WASHINGTON – What’s the secret to hosting a memorable dinner party? For 29-year-old Sarah Waybright, it’s a trifecta of good company, good food and good wine — plus a menu that won’t leave guests feeling sick, stuffed or guilt-ridden.
“When you think about ‘treating’ yourself, it’s about instant gratification,” says Waybright, a registered dietitian and the woman behind WhyFoodWorks, a healthful dinner-party service based in Washington. “You go to a wedding, a birthday party or dinner at someone’s house and everything looks delicious, then you overeat and feel (terrible) at the end of the night. But you don’t have to binge to celebrate.”
Through WhyFoodWorks events — which feel like a cooking show in your kitchen — Waybright aims to teach people how to balance flavor with nutrition and social interaction with personal well-being. Wine pairings and dessert, such as a slice of grain-free Coconut “Cheesefake,” keep the educational meals lively and festive.
“I’m a notoriously bad cook among my friends,” says Jennifer Utz, 30, a Virginia resident who recently hosted a group of girlfriends for one of Waybright’s dinner parties. “I thought it would be a good way to learn how to make something other than mac and cheese.”
Waybright walked the group through preparing bacon-wrapped tilapia and taught the women kitchen basics, such as how to cut an onion. One of the guests spent the following week looking for chia seeds to re-create Waybright’s vanilla pudding, a dessert that the group agreed tasted more decadent than its nutrition profile would suggest.
Each guest went home with a spice blend and printouts of the recipes. “Each recipe is replicable. This is something you can do, something you can use and enjoy in your everyday life,” Waybright says.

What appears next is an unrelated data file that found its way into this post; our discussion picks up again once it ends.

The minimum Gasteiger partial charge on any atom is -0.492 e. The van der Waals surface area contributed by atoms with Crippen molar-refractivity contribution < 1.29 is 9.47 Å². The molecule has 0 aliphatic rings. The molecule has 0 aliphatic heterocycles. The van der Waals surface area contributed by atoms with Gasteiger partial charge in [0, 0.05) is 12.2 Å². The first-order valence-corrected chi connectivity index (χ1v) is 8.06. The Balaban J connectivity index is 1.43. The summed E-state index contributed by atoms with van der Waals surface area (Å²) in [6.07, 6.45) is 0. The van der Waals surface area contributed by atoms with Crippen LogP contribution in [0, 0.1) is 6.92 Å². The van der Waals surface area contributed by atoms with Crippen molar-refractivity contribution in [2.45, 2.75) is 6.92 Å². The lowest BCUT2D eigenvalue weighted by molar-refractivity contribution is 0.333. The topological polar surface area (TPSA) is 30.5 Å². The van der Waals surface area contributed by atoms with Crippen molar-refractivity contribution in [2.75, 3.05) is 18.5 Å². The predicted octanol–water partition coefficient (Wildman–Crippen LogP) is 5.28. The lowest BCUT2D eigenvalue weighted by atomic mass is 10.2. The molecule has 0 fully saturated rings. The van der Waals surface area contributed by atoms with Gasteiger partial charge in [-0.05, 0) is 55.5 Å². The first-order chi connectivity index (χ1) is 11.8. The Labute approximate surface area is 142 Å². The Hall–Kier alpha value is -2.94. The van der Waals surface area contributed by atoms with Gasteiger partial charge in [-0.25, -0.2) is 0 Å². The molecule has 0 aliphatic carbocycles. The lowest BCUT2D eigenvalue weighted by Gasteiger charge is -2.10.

The women had so much fun, they reconvened less than a week later at another friend’s house for a second dinner party.
“I love you guys, but weekly dinner parties might be a bit much,” Waybright joked, the whirr of a high-powered blender nearly drowning out her words as she prepared an avocado-cucumber gazpacho.
“You hear so much about healthy cooking, and nobody knows how to do it,” Utz says. “That’s where Sarah comes in.”
There’s no denying that the definition of “healthy cooking” is hotly debated. Some people swear by low-fat diets, while others profess that veganism, paleo or low-carb is the key to good health. Waybright, who grew up on a farm in Gettysburg, Pennsylvania, where each meal was home-cooked and dessert involved running out to pick raspberries fresh off the bush, is not nearly so militant.
“There’s not a single diet that’s perfect for everybody,” she says. “I don’t think everyone should be vegetarian. I don’t think everyone should be paleo. I don’t think anyone should be eating the standard American diet (of processed food and refined carbohydrates and fats). “But Eskimos eat up to 70 percent fat and some tribes in the Amazon eat up to 70 percent carbs. Neither of them is wrong.”
Waybright uses the dinner parties as a vehicle to discuss different options with the hope of helping people figure out what works best for them. She also challenges guests to question the merit of the food they’re putting in their mouths.
“For some people, food is a means to an end. It’s fuel,” she says. “Then you have other people for whom nutrition is way down on the list. It’s about culture and celebration. For me, the food has to be delicious. But it’s got to be more than that. The food has to offer something. It has to bring something to the table, nutritionally.
“I wouldn’t eat something just because it’s what I want in the moment. At the same time, I won’t eat something just because it’s good for me.”
The dinner parties cost $60 per guest, with an optional $8 wine pairing. For every 10 events she books, Waybright donates a dinner party to a group that can’t afford it.
She acknowledges that some people might view having a dietitian cook for them as guilt-inducing, but she stresses that guilt has no place in her view of food.
“This isn’t prescriptive, and there’s no shaming,” she says. “I won’t come in and say, ‘Eat this, not that.’ I don’t talk about weight loss. It’s about helping people make better decisions. This is about food.”